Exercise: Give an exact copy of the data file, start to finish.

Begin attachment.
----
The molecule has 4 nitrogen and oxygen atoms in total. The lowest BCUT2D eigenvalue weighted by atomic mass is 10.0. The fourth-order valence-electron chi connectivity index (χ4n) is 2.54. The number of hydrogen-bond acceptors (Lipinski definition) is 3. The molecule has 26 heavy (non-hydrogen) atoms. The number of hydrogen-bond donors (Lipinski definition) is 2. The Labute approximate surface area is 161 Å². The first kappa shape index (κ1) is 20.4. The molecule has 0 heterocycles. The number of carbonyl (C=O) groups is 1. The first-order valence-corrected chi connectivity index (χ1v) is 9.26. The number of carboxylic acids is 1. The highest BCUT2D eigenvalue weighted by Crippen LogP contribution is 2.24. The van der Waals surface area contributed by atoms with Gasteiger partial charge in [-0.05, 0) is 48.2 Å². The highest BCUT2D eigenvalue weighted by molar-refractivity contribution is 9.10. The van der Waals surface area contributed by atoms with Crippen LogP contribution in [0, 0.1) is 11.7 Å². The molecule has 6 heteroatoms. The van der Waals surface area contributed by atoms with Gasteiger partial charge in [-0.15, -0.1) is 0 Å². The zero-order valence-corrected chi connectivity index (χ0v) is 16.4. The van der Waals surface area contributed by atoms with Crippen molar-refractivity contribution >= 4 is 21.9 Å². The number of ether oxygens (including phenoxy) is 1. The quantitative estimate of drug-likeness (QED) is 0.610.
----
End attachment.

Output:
The molecule has 4 nitrogen and oxygen atoms in total. The lowest BCUT2D eigenvalue weighted by atomic mass is 10.0. The fourth-order valence-electron chi connectivity index (χ4n) is 2.54. The number of hydrogen-bond acceptors (Lipinski definition) is 3. The molecule has 26 heavy (non-hydrogen) atoms. The number of hydrogen-bond donors (Lipinski definition) is 2. The Labute approximate surface area is 161 Å². The first kappa shape index (κ1) is 20.4. The molecule has 0 heterocycles. The number of carbonyl (C=O) groups is 1. The first-order valence-corrected chi connectivity index (χ1v) is 9.26. The number of carboxylic acids is 1. The highest BCUT2D eigenvalue weighted by Crippen LogP contribution is 2.24. The van der Waals surface area contributed by atoms with Gasteiger partial charge in [-0.05, 0) is 48.2 Å². The highest BCUT2D eigenvalue weighted by molar-refractivity contribution is 9.10. The van der Waals surface area contributed by atoms with Crippen LogP contribution in [0, 0.1) is 11.7 Å². The molecule has 6 heteroatoms. The van der Waals surface area contributed by atoms with Gasteiger partial charge in [-0.15, -0.1) is 0 Å². The zero-order valence-corrected chi connectivity index (χ0v) is 16.4. The van der Waals surface area contributed by atoms with Crippen molar-refractivity contribution >= 4 is 21.9 Å². The number of ether oxygens (including phenoxy) is 1. The quantitative estimate of drug-likeness (QED) is 0.610.